Now that I've sorted out the roof of the barn sized garage I was
somewhat dismayed this morning to find pools of water inside, in
which, of course, were standing bags of cement, sawn timber ready to
be worked on further, and wooden tool boxes ..
What seems to have happened is that wind blew the water that gathers
just outside the door inside. Originally the garage was even longer
so the concrete apron outside isn't angled to allow drainage.
Having restacked all the wood, cleaned up the mess (and by the way ~
the Numatic George excelled itself ), and reorganised things a bit
I'm wondering how best to stop more water coming in this route. For
now I've put a length of split hose pipe along the bottom of the
roller shutter - seems to have made contact all along the length (9
feet) - but then - I thought the shutter itself was pretty well
aligned - certainly wasn't expecting a couple of gallons of water to
come in overnight through the very small gaps..
 How come we haven't had a vacuum cleaner war here for a while?
(Please put out the cats to reply direct)
On 2 Nov 2003 19:49:55 GMT, firstname.lastname@example.org (Huge) wrote:
But that will only work if the levels are suitable.
I imagine from his descruption the water was blown under the door.
Probably running off the face of the door and then being blown under.
The easy answer is to install a batten , (steel angle ? ) inside the
door to stop the weter ingress. Then some means of disposing of the
water will have to be found.
The problem with this is it wull form a slight obstruction to wheeled
objects though 1/2" angle should suit unless he is living on the side
of Mount Arrarat.(Sp?)
I suppose he could try raising the floor level to form this lip.
Paul Mc Cann
On Sun, 02 Nov 2003 17:29:20 +0000, Barley Twist wrote:
Sorted the up and over garage door here by fixing a brush strip along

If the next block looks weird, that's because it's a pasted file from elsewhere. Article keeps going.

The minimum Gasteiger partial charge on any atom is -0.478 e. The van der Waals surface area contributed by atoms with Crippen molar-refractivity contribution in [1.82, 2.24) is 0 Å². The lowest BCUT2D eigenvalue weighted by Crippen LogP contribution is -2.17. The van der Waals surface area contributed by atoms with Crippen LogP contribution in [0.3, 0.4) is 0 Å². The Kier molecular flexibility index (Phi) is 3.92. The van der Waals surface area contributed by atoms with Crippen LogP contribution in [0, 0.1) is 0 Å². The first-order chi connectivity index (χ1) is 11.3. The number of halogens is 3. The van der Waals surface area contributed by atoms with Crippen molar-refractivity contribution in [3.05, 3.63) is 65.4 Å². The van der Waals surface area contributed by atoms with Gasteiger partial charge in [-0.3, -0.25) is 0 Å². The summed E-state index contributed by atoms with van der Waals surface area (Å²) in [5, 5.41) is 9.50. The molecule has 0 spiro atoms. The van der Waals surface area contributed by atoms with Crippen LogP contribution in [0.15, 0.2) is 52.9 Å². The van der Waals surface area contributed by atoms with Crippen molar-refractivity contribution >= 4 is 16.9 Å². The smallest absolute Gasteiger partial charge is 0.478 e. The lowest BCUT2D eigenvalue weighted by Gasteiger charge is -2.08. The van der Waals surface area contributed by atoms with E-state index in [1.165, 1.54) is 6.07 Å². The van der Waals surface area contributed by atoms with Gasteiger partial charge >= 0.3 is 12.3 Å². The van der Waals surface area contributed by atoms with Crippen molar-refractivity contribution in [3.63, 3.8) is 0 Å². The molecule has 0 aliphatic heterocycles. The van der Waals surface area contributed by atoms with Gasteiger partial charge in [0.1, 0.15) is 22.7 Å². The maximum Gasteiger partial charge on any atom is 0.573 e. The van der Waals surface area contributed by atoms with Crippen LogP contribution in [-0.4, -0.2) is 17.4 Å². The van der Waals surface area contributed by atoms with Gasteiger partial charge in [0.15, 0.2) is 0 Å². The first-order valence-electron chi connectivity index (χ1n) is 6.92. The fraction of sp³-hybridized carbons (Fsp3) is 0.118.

the bottom edge and strips of old industrial type carpet up the frame
to the position of the door pivot when closed. The bottom edge does
come up against a 1" step up though. Still get a bit of powder snow
getting in at the top of the carpet strips but nothing like as much.
Powder snow will get through a pinhole... Note the sides, are they
reasonably well draft proofed? Edge of door loosely in a channel will
allow wind driven rain past.
Which way have you mounted the split hose? Round side down, two edges
down or one edge down. I think I'd try the two edges down approach
first. If that fails and well in might against a flat surface, you
probably need to get rid of the flat surfce and create some form of up
at the point where the shutter comes down.
Cutting a channel would work provided you cut it with a fall and
somewhere for the water to drain, otherwise it'll just fill up and
blow under. The fall will mean a gap at the lower end but a brush or
soft "rubber" seal should cope with that. Another ploy put in a small
rise just to the rear of the door. Seal it with silicone or similar to
the floor so water can't get under it. Then have something on the door
that fits snugly to the ridge or the floor immediatly in front of it.
To avoid to much of trip hazard you can get rounded rubber infilled
strips. If the bottom of the shutter is smooth and uniform enough you
might get away with it just ressting on such a rubber strip but any
water that does get past will flow in, not sure of the durabilty of
the rubber I've seen some in a pretty bad or if you can get it in 9'
With the above if anything does get past the seal it still has to go
uphill to get in and hopefully without anything like the exterior wind
Dave. pam is missing e-mail
I've fixed this just with brush strip on the door. Dead easy to do, no
obstructions on the floor, and it stops wind-blown rain.
If you have a downward slope towards the door though, you'll want
something more definite.
Die Gotterspammerung - Junkmail of the Gods
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